What’s it about? Deep underground, the police beat a young man they believe is Joker, leader of the notorious Phantom Thieves, before the prosecutor arrives to interrogate him. Months ago, that same young man arrived in Tokyo for the first time. His parents sent him away for a year after he was arrested for assault and put on probation, and now he’s staying with a family friend and starting at a new school. On his very first day, he and a classmate are attacked by a mysterious force and he makes a contract with an unknown entity in order to survive.
Content Warning: Police brutality; implied sexual assault.
Y’ALL. I AM SO HYPE.
I love the Persona franchise, but the anime adaptations have always suffered from mediocre animation and uninspired direction. Meanwhile, the Persona 5 game had incredibly stylish design marred by a clunky translation and lackluster animated cut scenes. When they announced that Masashi Ishihama (From the New World, Garokawa) would be directing the adaptation this time, I hoped that, finally, we would get an adaptation that was both faithful and attractive.
We did it, everyone. We did it! Persona5 the Animation looks absolutely incredible, while also remaining faithful to the source material. As someone who’s initiated into the game, it was an excellent viewing experience, although I’ve heard newcomers had trouble getting into its rapid pace.
Okay, okay. Enough celebrating. Let’s get to the feminist-relevant subjects… or lack thereof.
This is another area where knowledge of what’s to come is both a blessing and a curse. Without going into details, the game had very high highs and low lows in its depiction of women, none of which are strongly indicated in the premiere. I know what’s going on with the blonde girl and with the female prosecutor, as well as what the story has to say about the police as an institution and where power lies in society. It’s hard to divorce that knowledge from just what’s in the episode, but I also don’t want to make promises the adaptation may not keep or spoil anything for newcomers.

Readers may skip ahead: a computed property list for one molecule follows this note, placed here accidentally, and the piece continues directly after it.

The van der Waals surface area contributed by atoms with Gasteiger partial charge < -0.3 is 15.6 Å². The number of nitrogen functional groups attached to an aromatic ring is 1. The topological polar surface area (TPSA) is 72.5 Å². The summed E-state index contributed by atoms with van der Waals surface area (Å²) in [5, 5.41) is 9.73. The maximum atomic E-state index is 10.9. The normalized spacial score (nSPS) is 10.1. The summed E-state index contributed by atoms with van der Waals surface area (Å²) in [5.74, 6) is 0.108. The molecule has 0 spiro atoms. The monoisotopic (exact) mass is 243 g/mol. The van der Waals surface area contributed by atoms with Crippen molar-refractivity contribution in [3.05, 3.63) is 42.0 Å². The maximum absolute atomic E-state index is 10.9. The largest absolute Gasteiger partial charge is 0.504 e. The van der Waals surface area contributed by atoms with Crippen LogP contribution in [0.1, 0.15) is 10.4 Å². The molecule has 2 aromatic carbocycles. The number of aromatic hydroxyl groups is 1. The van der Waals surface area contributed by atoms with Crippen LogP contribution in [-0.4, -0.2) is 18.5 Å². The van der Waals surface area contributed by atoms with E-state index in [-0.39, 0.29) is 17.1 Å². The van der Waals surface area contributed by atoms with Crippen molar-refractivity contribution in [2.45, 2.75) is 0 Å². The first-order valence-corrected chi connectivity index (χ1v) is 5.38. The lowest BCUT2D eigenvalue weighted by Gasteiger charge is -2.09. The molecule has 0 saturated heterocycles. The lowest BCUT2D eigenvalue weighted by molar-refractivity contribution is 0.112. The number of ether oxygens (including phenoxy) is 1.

We only get glimpses of what’s to come and what happened before, but those glimpses do give a bit of information. The flashback doesn’t explicitly explain why Ren is on probation, but bits and pieces flash across the screen: a frightened-looking woman, a man holding her wrists, a hand grabbing his shoulder, his face with blood dripping down it, and police lights.
They tell the story that something went awry when Ren tried to stop a sexual assault and resulted in him getting arrested. He may be a criminal, but he came by it honorably. And now, despite only ever having the best intentions, he’s been abandoned by his parents and branded a reprobate at school. This gives him a motivation to rebel against unfair institutions of society.
This here, without greater context, is a double-edged sword. It’s great that our protagonist is the kind of guy who’d stand up to a potential rapist, but a male character motivated by women around him being victimized is as exploitative a plot device as ever there was. It turns women into objects to be defended rather than agents of their own, capable of fighting sexist institutions themselves. Series with the thesis “Row row, fight the power” are great, but I’m getting tired of them almost always have straight male protagonists.
The most positive sign of things to come is Sae Niijima, the female prosecutor. She strikes a strong balance between being more compassionate than the brutal male officers, expressing concern for Ren’s well-being, while still coming across as a powerful figure. She strides confidently down the hall, insisting on her right to interrogate the arrestee (although she’s supposed to be six feet tall plus heels and thus should be towering over everyone else).
Although she’s not vicious, she’s not soft either—she speaks to Ren sternly and forcefully. My only complaint? Her “smokey eye” makeup looks more like she was punched in the eye. Almost certainly unintentional, but unfortunate.
Persona 5 is the kind of story where almost everyone who engages with it will have strong opinions about it. After all, the Persona games are deeply personal by their very nature, and your experience will be affected by how strongly its central thesis speaks to you. Its strengths carry it far, but many people can’t get past its glaring flaws. I expect Person5 the Animation to follow in the game’s footsteps, given that much of the script comes verbatim from the game. Love it or hate it, it’s going to be a wild, stylish ride.